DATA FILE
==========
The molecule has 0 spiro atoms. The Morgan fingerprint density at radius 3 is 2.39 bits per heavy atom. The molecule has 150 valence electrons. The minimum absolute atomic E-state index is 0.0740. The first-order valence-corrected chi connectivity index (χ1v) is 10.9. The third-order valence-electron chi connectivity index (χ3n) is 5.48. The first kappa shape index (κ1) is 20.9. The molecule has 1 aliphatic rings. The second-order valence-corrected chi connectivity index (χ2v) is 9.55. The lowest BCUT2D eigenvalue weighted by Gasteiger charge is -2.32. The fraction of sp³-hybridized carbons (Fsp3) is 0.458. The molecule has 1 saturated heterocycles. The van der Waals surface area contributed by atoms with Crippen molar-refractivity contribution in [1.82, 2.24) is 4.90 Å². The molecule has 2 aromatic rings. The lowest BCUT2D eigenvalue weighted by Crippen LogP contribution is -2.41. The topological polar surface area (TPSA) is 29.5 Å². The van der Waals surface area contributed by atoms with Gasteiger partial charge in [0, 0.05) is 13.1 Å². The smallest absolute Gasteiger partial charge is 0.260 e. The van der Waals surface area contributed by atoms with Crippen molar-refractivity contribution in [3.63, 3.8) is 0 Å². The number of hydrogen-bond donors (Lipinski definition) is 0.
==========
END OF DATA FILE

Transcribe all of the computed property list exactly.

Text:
The molecule has 0 spiro atoms. The Morgan fingerprint density at radius 3 is 2.39 bits per heavy atom. The molecule has 150 valence electrons. The minimum absolute atomic E-state index is 0.0740. The first-order valence-corrected chi connectivity index (χ1v) is 10.9. The third-order valence-electron chi connectivity index (χ3n) is 5.48. The first kappa shape index (κ1) is 20.9. The molecule has 1 aliphatic rings. The second-order valence-corrected chi connectivity index (χ2v) is 9.55. The lowest BCUT2D eigenvalue weighted by Gasteiger charge is -2.32. The fraction of sp³-hybridized carbons (Fsp3) is 0.458. The molecule has 1 saturated heterocycles. The van der Waals surface area contributed by atoms with Crippen molar-refractivity contribution in [1.82, 2.24) is 4.90 Å². The molecule has 2 aromatic rings. The lowest BCUT2D eigenvalue weighted by Crippen LogP contribution is -2.41. The topological polar surface area (TPSA) is 29.5 Å². The van der Waals surface area contributed by atoms with Gasteiger partial charge in [0, 0.05) is 13.1 Å². The smallest absolute Gasteiger partial charge is 0.260 e. The van der Waals surface area contributed by atoms with Crippen molar-refractivity contribution in [3.63, 3.8) is 0 Å². The number of hydrogen-bond donors (Lipinski definition) is 0.